4 Conclusion Hybrid composite epoxy resin-geopolymers have been successfully produced and characterized. The splitting tensile strength of the composite reached 3.33 MPa for the sample contain 5% epoxy resin. The fire resistance, thermal conductivity and DSC measurements showed that (figure 3) the thermal properties of the composites were suitable to be applied as geothermal pipe. The microstructure examinations for as-prepared samples and after immersing the samples into 1M H2SO4 solutions for 4 days showed that the produced composites remain stable and did not show the formation of a new phase or physical damage. The results of this study indicate that hybrid composite epoxy resingeopolymer offer a high potential to be applied as geothermal pipe.

References 1.

2. 3. 4. 5. 6.

ESDMMAG. Eksplorasi Panas Bumi; Potensi Energi Baru Terbaharukan; Upaya Mengentaskan Kemiskinan Energi. Media Komunikasi Kementerian Energi dan Sumber Daya Mineral (2012) D. Yudiantoro, S. Yuwono, I. Takashima, D. Ishiyama, Y. Kamah, J. Hutabarat, Indonesian Journal on Geoscience, 8 (2013) S. Suparno, Universitas Indonesia, Jakarta (2009) Bastarina, Annisa Destavia, Energi Panas Bumi A Present from the Heart of The Earth. Universitas Indonesia. 1 (2008) A. Haris, A. Irhamsyah, J.J. Ekaputri, Mater. Sci. Forum., 841, 170 (2016) V. Sreevidya, R. Anuradha, D. Dinakar, R. Venkatasubramani, Int. J. Eng. Sci. Res. Technol., 4 (2012)

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DOI: 10.1051/ matecconf/20179701007

MATEC Web of Conferences 97, 01007 (2017)

ETIC 2016

7. 8. 9. 10. 11.

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13. 14. 15. 16. 17. 18. 19.

Luhar, Salmabanu, Urvashi Khandelwal, Salmabanu Luhar, Int. J. Eng. Res. Ind. Appl., 8, 17 (2015) A. Fernandez Jimenez, A. Palomo, Cem. Concr. Res., 35, 1984 (2005) I. Nikolic, D. Durovic, R. Zejak, L. Karanovic, M. Tadic, D. Blecic, V.R. Radmilovic, J. Serb. Chem. Soc., 78, 851 (2013) Subaer, Pengantar Fisika Geopolimer. Makasar: Badan Penerbit UNM. (2014) Y. Yusuf, Z. Zuki, G. Refnita, Pengaruh Penambahan Abu Terbang (Fly Ash) Terhadap Kuat Tekan Mortar Semen Tipe PCC Serta Analisis Air Laut yang Digunakan untuk Perendaman, Prosiding SEMIRATA. 1 (2013) K. Diharjo, B. Kusharjanta, R.A.P. Tarigan, A.R. Andhika, Pengaruh Kandungan dan Ukuran Serbuk Genteng Sokka terhadap Ketahanan Bakar Komposit Geopolimer. Rekayasa Mesin, 4, 27-34 (2013) J. Setiaka, I. Ulfin, N. Widiastuti, Adsorpsi Ion Logam Cu (II) dalam Larutan pada Abu Dasar Batubara Menggunakan Metode Kolom. Prosiding Tugas Akhir. (2010) A. Lasryza, D. Sawitri, Pemanfaatan Fly Ash Batubara Sebagai Adsorben Emisi Gas CO Pada Kendaraan Bermotor. Jurnal Teknik Pomits. 1 (2012) G. Roviello, L. Ricciotti, C. Ferone, F. Colangelo, R. Cioffi, O. Tarallo, Materials, 6, 3943 (2013) C.M. Thomson, Jr. Smith, J.W. Connell, P.W. Hergen rother, Flame Retardant Epoxy Resin. NASA Research Centre. (2007) B.S. Nasional, Tata Cara Perhitungan Struktur Beton untuk Bangunan Gedung. SNI 03-2847-2002 (2002) SNI (Standar Nasional Indonesia). Metode Kuat Tarik Belah Beton. SNI 03-2492-2002 (2001) A. Elkadi, J. Van Mier, Int. J. Fract., 1, 55 (2004)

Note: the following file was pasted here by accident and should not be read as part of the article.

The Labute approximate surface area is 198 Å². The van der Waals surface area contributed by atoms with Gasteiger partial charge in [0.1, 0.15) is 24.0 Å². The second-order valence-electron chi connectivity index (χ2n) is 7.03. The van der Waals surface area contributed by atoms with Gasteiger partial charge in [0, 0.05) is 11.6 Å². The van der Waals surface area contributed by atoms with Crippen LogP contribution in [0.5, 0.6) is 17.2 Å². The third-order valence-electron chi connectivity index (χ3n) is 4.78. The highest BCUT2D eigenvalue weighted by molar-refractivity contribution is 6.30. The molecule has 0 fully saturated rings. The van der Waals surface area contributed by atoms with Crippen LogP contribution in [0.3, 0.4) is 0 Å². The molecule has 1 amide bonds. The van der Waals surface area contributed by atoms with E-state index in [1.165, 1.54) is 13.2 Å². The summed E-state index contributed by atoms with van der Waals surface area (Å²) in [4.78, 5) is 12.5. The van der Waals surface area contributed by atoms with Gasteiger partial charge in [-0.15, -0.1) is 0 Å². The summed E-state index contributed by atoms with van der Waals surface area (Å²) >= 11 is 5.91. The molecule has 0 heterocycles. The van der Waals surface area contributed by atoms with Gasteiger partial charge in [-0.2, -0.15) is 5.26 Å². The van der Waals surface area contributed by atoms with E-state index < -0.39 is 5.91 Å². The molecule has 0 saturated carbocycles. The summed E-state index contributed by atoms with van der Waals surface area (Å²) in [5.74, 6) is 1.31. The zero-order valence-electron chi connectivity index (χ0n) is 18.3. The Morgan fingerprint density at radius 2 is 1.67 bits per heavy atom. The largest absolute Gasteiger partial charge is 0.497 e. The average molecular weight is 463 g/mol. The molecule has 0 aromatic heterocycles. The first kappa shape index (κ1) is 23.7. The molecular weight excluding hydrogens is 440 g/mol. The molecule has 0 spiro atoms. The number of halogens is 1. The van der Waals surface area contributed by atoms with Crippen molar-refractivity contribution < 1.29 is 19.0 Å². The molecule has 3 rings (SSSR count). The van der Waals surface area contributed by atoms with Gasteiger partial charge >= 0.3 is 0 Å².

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On The Physico-Mechanics, Thermal and Microstructure Properties of

MATEC Web of Conferences 97, 01007 (2017) DOI: 10.1051/ matecconf/20179701007 ETIC 2016 On The Physico-Mechanics, Thermal and Microstructure Proper...